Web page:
I was able to land an amazing part-time job with a nonprofit organization I absolutely love, but it took two years of unpaid labor and recuperating from several health complications to do so. They have been incredibly accommodating and flexible, but most positions aren’t. 

Being a former foster youth means I’ve had to work much harder for an education than the average American. I’m passionate about giving back to my community, and this mountain of student debt feels like I’m being punished for it.  

Many of the resources that exist to combat the discrepancy between former foster youth and the general population have age limits. A large majority of the funding available is for high school and college students only who are within the ages of 16 to 24. As you continue to get older, it feels like doors start to shut in your face one by one, like you’re traveling blindly through an eerie funhouse maze of lost opportunity.  

I’m just now learning about the Department of Rehabilitation providing tuition funding to  transitional-age youth between the ages of 16 to 21 if they have a documented mental health condition or physical disability. I was diagnosed with my first mental health condition at 16,  shortly after I entered into foster care, and my second one at 20. But, now it’s several years later and I’m way past that. Where was that support when I needed it? It feels like it’s too late for me now.  

Heck, I had even tried applying for the Gates Millennium Scholarship (GMS) when I was in high school. Recipients may be eligible to have 10 years of education, both undergraduate and graduate levels, fully covered, including the costs of tuition, room & board, textbooks/school supplies, etc. But unfortunately, one of my teachers was late on submitting her recommendation, which meant I wasn’t even considered. I had spent the time writing the 10 essays they required and having a teacher who was very proud of me submit his recommendation on time, only to be disqualified by the error of my other recommender. I was fully qualified to receive it, as a mixed-race, Black student of color and former foster youth from a lower socioeconomic standing. Perhaps, I wouldn’t have this seemingly insurmountable student loan debt if I had been awarded this early on. But that chance is long gone because GMS stopped accepting new students in 2016.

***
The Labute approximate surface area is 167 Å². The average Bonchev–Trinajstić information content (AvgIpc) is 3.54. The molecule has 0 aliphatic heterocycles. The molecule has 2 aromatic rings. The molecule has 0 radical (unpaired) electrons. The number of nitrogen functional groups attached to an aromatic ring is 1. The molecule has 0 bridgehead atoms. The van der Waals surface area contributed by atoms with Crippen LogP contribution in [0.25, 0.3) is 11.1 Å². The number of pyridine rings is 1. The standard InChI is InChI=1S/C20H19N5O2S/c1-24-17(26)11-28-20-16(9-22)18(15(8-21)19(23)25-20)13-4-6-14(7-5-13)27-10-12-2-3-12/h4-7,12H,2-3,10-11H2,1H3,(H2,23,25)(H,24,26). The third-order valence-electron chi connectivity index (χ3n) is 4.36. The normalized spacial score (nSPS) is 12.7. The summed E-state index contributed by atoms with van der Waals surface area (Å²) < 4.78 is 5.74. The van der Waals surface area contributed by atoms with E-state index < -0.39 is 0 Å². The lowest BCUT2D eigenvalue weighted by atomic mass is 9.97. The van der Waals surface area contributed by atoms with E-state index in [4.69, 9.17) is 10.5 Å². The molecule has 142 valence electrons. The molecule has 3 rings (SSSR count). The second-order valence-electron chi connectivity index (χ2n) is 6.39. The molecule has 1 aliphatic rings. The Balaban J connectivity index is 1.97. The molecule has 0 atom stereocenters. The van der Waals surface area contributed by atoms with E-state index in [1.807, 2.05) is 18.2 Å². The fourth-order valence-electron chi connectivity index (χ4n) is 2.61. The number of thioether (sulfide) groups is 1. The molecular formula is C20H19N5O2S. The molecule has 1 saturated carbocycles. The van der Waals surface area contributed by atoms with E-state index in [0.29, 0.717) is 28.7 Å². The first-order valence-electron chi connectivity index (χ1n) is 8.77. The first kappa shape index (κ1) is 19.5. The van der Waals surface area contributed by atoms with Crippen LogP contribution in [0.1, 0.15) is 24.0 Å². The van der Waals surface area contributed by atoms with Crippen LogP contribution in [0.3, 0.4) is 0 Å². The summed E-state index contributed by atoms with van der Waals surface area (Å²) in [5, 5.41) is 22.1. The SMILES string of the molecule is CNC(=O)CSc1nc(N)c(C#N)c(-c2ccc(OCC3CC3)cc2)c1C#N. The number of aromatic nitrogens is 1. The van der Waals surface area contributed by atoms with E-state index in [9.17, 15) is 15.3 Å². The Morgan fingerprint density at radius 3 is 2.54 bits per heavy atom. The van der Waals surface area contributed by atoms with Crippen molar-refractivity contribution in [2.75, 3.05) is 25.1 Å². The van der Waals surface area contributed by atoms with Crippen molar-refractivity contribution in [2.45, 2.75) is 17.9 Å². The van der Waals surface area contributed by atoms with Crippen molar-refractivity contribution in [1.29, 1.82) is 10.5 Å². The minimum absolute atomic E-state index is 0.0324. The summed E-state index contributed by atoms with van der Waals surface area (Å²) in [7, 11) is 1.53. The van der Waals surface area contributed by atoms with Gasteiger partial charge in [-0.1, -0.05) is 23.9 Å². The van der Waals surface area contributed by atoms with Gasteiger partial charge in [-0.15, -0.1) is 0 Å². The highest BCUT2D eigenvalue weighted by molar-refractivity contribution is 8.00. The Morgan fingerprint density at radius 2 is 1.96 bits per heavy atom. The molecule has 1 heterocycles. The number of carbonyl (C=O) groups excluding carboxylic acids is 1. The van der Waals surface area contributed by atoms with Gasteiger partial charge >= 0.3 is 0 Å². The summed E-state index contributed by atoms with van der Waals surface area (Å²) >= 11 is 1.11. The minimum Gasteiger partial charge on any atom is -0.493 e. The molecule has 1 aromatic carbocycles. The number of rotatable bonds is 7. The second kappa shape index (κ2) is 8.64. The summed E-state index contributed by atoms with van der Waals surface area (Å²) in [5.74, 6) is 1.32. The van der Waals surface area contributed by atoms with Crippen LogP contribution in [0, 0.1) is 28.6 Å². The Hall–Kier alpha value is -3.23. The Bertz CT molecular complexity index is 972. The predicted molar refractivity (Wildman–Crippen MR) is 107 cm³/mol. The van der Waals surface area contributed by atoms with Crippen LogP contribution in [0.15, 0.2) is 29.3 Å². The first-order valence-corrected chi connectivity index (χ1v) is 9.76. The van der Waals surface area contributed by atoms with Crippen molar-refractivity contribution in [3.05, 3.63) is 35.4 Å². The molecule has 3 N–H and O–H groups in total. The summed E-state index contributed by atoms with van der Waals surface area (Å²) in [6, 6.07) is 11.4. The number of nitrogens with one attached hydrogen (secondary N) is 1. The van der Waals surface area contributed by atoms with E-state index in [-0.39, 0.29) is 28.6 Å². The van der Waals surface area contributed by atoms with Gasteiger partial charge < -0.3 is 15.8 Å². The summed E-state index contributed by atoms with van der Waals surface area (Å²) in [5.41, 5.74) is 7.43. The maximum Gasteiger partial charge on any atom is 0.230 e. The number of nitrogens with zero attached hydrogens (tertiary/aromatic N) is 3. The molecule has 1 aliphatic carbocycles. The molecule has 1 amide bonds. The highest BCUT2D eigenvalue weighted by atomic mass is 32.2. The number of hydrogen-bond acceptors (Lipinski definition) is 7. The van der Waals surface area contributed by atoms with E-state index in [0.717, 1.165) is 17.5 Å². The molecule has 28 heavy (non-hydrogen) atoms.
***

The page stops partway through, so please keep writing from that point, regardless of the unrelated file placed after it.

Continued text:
We need to close the gaps and remove the barriers for former foster youth who wish to pursue higher education. The data on us seems to be scarce or nonexistent, but we exist. I’ve defeated many odds and am currently a doctoral candidate. I’m proud to be able to help others, but I hope I don’t get buried in a pile of debt for the rest of my life.  

And yes, there are loan repayment plans out there and forgiveness programs in place. But those offers are not promised. They’re not mandated, and in the current political climate, they seem risky. I fear that they may be taken away or made harder to access.  

Please, don’t punish the few of us who make it. We’re fighting so hard for our communities, and we will never stop, but it feels like we’re being penalized for even trying.  

We need to mobilize, organize, and pass legislation that will cancel student loan debt for good. It’s for the benefit of us all.

About the Author

Sky Lea Ross

Sky Lea Ross is a doctoral candidate, trauma therapist, published author, and social justice/human rights advocate. Born and raised in the poorer parts of Northern Pasadena, Sky had to navigate the resources available to her at a very young age. Having a family history of chronic mental & physical health conditions as well as disabilities, she was exposed to abuse/neglect & went into foster care at age 16. This opened more doors for her, introduced her to a loving & supportive foster mother, & allowed her to pursue higher education at UCLA, Pacific Oaks College, and The Chicago School of Professional Psychology. Inspired by her early experiences with her own personal therapists, she became passionate about the field & determined to give back. Ross is currently working on her dissertation which focuses on exploring the health outcomes of early trauma on ethnic minorities (BIPOC), former foster youth, and the LGBTQIA+ population. She has dedicated her life to serving these marginalized communities, providing therapy, & educating others on the importance of mental health.